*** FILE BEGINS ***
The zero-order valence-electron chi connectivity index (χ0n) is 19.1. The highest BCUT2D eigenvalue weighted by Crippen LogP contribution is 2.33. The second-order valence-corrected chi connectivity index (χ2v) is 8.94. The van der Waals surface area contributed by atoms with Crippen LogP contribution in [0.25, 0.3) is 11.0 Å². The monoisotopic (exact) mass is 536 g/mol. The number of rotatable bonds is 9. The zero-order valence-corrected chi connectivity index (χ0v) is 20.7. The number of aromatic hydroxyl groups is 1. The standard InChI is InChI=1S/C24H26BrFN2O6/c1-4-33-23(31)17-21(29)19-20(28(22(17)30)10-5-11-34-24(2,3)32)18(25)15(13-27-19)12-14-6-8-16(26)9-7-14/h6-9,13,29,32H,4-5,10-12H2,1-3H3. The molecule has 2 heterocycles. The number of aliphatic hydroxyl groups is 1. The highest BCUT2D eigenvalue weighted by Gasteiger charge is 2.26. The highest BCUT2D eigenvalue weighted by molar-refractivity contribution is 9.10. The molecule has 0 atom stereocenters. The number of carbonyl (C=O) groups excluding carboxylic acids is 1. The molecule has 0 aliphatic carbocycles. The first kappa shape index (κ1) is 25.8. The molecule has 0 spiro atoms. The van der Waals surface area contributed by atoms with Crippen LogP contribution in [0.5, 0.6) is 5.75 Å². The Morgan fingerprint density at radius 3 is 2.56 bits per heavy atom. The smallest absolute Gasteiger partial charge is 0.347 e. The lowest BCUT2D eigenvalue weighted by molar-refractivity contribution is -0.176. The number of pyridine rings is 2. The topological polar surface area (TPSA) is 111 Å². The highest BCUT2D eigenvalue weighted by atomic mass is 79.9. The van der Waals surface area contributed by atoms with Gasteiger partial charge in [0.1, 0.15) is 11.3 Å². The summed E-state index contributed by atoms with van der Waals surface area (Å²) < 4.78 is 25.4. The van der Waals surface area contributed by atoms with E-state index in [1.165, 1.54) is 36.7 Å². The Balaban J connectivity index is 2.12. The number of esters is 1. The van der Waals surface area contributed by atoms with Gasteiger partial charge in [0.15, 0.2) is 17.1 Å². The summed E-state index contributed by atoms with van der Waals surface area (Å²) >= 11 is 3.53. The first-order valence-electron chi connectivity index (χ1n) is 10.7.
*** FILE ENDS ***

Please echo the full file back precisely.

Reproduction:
The zero-order valence-electron chi connectivity index (χ0n) is 19.1. The highest BCUT2D eigenvalue weighted by Crippen LogP contribution is 2.33. The second-order valence-corrected chi connectivity index (χ2v) is 8.94. The van der Waals surface area contributed by atoms with Crippen LogP contribution in [0.25, 0.3) is 11.0 Å². The monoisotopic (exact) mass is 536 g/mol. The number of rotatable bonds is 9. The zero-order valence-corrected chi connectivity index (χ0v) is 20.7. The number of aromatic hydroxyl groups is 1. The standard InChI is InChI=1S/C24H26BrFN2O6/c1-4-33-23(31)17-21(29)19-20(28(22(17)30)10-5-11-34-24(2,3)32)18(25)15(13-27-19)12-14-6-8-16(26)9-7-14/h6-9,13,29,32H,4-5,10-12H2,1-3H3. The molecule has 2 heterocycles. The number of aliphatic hydroxyl groups is 1. The highest BCUT2D eigenvalue weighted by Gasteiger charge is 2.26. The highest BCUT2D eigenvalue weighted by molar-refractivity contribution is 9.10. The molecule has 0 atom stereocenters. The number of carbonyl (C=O) groups excluding carboxylic acids is 1. The molecule has 0 aliphatic carbocycles. The first kappa shape index (κ1) is 25.8. The molecule has 0 spiro atoms. The van der Waals surface area contributed by atoms with Crippen LogP contribution in [0.5, 0.6) is 5.75 Å². The Morgan fingerprint density at radius 3 is 2.56 bits per heavy atom. The smallest absolute Gasteiger partial charge is 0.347 e. The lowest BCUT2D eigenvalue weighted by molar-refractivity contribution is -0.176. The number of pyridine rings is 2. The topological polar surface area (TPSA) is 111 Å². The highest BCUT2D eigenvalue weighted by atomic mass is 79.9. The van der Waals surface area contributed by atoms with Gasteiger partial charge in [0.1, 0.15) is 11.3 Å². The summed E-state index contributed by atoms with van der Waals surface area (Å²) < 4.78 is 25.4. The van der Waals surface area contributed by atoms with E-state index in [1.165, 1.54) is 36.7 Å². The Balaban J connectivity index is 2.12. The number of esters is 1. The van der Waals surface area contributed by atoms with Gasteiger partial charge in [0.15, 0.2) is 17.1 Å². The summed E-state index contributed by atoms with van der Waals surface area (Å²) >= 11 is 3.53. The first-order valence-electron chi connectivity index (χ1n) is 10.7.